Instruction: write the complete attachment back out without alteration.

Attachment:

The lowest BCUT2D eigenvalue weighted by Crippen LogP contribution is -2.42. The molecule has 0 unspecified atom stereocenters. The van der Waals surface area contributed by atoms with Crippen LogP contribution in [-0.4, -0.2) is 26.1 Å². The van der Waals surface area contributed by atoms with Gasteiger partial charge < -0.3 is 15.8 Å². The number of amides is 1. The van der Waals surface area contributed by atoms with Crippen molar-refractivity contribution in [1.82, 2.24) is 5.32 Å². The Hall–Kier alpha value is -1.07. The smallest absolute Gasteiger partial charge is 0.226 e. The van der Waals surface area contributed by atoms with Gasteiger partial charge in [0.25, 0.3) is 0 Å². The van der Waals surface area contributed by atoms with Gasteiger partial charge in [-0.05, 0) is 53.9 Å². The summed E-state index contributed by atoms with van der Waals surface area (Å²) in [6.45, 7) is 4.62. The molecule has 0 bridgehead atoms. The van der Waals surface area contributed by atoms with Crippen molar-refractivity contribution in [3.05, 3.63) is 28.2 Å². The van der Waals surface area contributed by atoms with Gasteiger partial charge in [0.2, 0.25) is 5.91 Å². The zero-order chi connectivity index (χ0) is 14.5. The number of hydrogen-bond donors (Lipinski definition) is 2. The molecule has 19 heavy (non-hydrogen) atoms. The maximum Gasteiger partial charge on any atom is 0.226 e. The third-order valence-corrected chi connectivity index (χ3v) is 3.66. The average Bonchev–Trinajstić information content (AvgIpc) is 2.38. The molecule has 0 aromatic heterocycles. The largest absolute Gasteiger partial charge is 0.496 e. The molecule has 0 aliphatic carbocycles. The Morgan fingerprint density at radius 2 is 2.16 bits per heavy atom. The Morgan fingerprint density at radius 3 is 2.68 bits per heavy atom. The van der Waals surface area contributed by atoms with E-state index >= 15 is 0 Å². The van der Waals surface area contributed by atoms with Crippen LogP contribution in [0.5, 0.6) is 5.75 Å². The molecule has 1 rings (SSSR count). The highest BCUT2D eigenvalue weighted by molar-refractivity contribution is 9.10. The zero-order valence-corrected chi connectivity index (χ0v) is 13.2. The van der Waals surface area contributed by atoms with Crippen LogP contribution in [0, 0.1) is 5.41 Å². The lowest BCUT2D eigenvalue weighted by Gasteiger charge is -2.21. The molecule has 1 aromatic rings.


The lowest BCUT2D eigenvalue weighted by Crippen LogP contribution is -2.42. The molecule has 0 unspecified atom stereocenters. The van der Waals surface area contributed by atoms with Crippen LogP contribution in [-0.4, -0.2) is 26.1 Å². The van der Waals surface area contributed by atoms with Gasteiger partial charge < -0.3 is 15.8 Å². The number of amides is 1. The van der Waals surface area contributed by atoms with Crippen molar-refractivity contribution in [1.82, 2.24) is 5.32 Å². The Hall–Kier alpha value is -1.07. The smallest absolute Gasteiger partial charge is 0.226 e. The van der Waals surface area contributed by atoms with Gasteiger partial charge in [0.25, 0.3) is 0 Å². The van der Waals surface area contributed by atoms with Gasteiger partial charge in [-0.05, 0) is 53.9 Å². The summed E-state index contributed by atoms with van der Waals surface area (Å²) in [6.45, 7) is 4.62. The molecule has 0 bridgehead atoms. The van der Waals surface area contributed by atoms with Crippen molar-refractivity contribution in [3.05, 3.63) is 28.2 Å². The van der Waals surface area contributed by atoms with Gasteiger partial charge in [0.2, 0.25) is 5.91 Å². The zero-order chi connectivity index (χ0) is 14.5. The number of hydrogen-bond donors (Lipinski definition) is 2. The molecule has 19 heavy (non-hydrogen) atoms. The maximum Gasteiger partial charge on any atom is 0.226 e. The third-order valence-corrected chi connectivity index (χ3v) is 3.66. The average Bonchev–Trinajstić information content (AvgIpc) is 2.38. The molecule has 0 aromatic heterocycles. The largest absolute Gasteiger partial charge is 0.496 e. The molecule has 0 aliphatic carbocycles. The Morgan fingerprint density at radius 2 is 2.16 bits per heavy atom. The Morgan fingerprint density at radius 3 is 2.68 bits per heavy atom. The van der Waals surface area contributed by atoms with E-state index >= 15 is 0 Å². The van der Waals surface area contributed by atoms with Crippen LogP contribution in [0.5, 0.6) is 5.75 Å². The molecule has 1 rings (SSSR count). The highest BCUT2D eigenvalue weighted by molar-refractivity contribution is 9.10. The zero-order valence-corrected chi connectivity index (χ0v) is 13.2. The van der Waals surface area contributed by atoms with Crippen LogP contribution in [0, 0.1) is 5.41 Å². The lowest BCUT2D eigenvalue weighted by Gasteiger charge is -2.21. The molecule has 1 aromatic rings.